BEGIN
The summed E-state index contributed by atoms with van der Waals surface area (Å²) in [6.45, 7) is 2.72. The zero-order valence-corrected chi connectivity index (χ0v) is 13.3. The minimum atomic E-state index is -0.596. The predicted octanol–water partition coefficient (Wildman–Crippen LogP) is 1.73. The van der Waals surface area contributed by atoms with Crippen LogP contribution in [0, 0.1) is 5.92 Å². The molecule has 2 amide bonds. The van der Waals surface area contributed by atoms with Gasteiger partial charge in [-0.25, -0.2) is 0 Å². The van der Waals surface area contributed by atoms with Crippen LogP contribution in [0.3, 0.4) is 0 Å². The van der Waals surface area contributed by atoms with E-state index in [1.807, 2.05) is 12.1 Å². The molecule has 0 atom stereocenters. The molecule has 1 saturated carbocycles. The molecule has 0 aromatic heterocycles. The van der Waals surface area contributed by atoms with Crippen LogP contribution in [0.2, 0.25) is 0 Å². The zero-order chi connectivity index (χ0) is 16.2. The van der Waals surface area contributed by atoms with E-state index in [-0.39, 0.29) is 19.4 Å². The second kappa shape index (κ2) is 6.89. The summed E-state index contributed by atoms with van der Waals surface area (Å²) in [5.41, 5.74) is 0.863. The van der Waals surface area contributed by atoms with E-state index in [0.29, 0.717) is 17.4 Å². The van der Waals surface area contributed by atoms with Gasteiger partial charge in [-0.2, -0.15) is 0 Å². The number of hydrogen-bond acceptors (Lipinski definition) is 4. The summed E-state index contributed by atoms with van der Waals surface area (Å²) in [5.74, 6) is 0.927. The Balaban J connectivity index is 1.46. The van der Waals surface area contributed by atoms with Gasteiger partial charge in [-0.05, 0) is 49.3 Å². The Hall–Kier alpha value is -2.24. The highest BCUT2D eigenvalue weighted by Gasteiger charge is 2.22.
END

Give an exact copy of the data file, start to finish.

The summed E-state index contributed by atoms with van der Waals surface area (Å²) in [6.45, 7) is 2.72. The zero-order valence-corrected chi connectivity index (χ0v) is 13.3. The minimum atomic E-state index is -0.596. The predicted octanol–water partition coefficient (Wildman–Crippen LogP) is 1.73. The van der Waals surface area contributed by atoms with Crippen LogP contribution in [0, 0.1) is 5.92 Å². The molecule has 2 amide bonds. The van der Waals surface area contributed by atoms with Gasteiger partial charge in [-0.25, -0.2) is 0 Å². The van der Waals surface area contributed by atoms with Crippen LogP contribution in [0.3, 0.4) is 0 Å². The van der Waals surface area contributed by atoms with E-state index in [1.807, 2.05) is 12.1 Å². The molecule has 0 atom stereocenters. The molecule has 1 saturated carbocycles. The molecule has 0 aromatic heterocycles. The van der Waals surface area contributed by atoms with Crippen LogP contribution in [0.2, 0.25) is 0 Å². The zero-order chi connectivity index (χ0) is 16.2. The van der Waals surface area contributed by atoms with E-state index in [-0.39, 0.29) is 19.4 Å². The second kappa shape index (κ2) is 6.89. The summed E-state index contributed by atoms with van der Waals surface area (Å²) in [5.41, 5.74) is 0.863. The van der Waals surface area contributed by atoms with E-state index in [0.29, 0.717) is 17.4 Å². The van der Waals surface area contributed by atoms with Gasteiger partial charge in [-0.2, -0.15) is 0 Å². The number of hydrogen-bond acceptors (Lipinski definition) is 4. The summed E-state index contributed by atoms with van der Waals surface area (Å²) in [5.74, 6) is 0.927. The Balaban J connectivity index is 1.46. The van der Waals surface area contributed by atoms with Gasteiger partial charge in [-0.05, 0) is 49.3 Å². The Hall–Kier alpha value is -2.24. The highest BCUT2D eigenvalue weighted by Gasteiger charge is 2.22.